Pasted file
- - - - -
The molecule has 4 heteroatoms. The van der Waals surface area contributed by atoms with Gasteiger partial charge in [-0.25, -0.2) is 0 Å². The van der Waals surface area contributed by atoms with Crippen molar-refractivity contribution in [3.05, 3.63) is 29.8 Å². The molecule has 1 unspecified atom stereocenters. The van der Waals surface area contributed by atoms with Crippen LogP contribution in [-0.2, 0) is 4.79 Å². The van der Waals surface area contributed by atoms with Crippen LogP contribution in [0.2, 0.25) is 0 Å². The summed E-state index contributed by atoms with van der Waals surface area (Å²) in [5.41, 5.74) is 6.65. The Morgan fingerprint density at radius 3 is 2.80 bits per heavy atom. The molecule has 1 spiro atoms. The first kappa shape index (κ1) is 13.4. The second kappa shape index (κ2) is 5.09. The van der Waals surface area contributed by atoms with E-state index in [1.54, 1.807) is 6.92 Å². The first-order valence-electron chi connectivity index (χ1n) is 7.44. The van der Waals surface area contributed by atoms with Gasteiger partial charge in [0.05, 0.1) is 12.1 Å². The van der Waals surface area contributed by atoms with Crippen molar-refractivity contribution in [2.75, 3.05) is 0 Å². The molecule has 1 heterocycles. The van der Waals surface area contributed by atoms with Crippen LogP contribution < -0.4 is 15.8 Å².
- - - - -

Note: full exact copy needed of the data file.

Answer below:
The molecule has 4 heteroatoms. The van der Waals surface area contributed by atoms with Gasteiger partial charge in [-0.25, -0.2) is 0 Å². The van der Waals surface area contributed by atoms with Crippen molar-refractivity contribution in [3.05, 3.63) is 29.8 Å². The molecule has 1 unspecified atom stereocenters. The van der Waals surface area contributed by atoms with Crippen LogP contribution in [-0.2, 0) is 4.79 Å². The van der Waals surface area contributed by atoms with Crippen LogP contribution in [0.2, 0.25) is 0 Å². The summed E-state index contributed by atoms with van der Waals surface area (Å²) in [5.41, 5.74) is 6.65. The Morgan fingerprint density at radius 3 is 2.80 bits per heavy atom. The molecule has 1 spiro atoms. The first kappa shape index (κ1) is 13.4. The second kappa shape index (κ2) is 5.09. The van der Waals surface area contributed by atoms with E-state index in [1.54, 1.807) is 6.92 Å². The first-order valence-electron chi connectivity index (χ1n) is 7.44. The van der Waals surface area contributed by atoms with Gasteiger partial charge in [0.05, 0.1) is 12.1 Å². The van der Waals surface area contributed by atoms with Crippen molar-refractivity contribution in [2.75, 3.05) is 0 Å². The molecule has 1 heterocycles. The van der Waals surface area contributed by atoms with Crippen LogP contribution < -0.4 is 15.8 Å².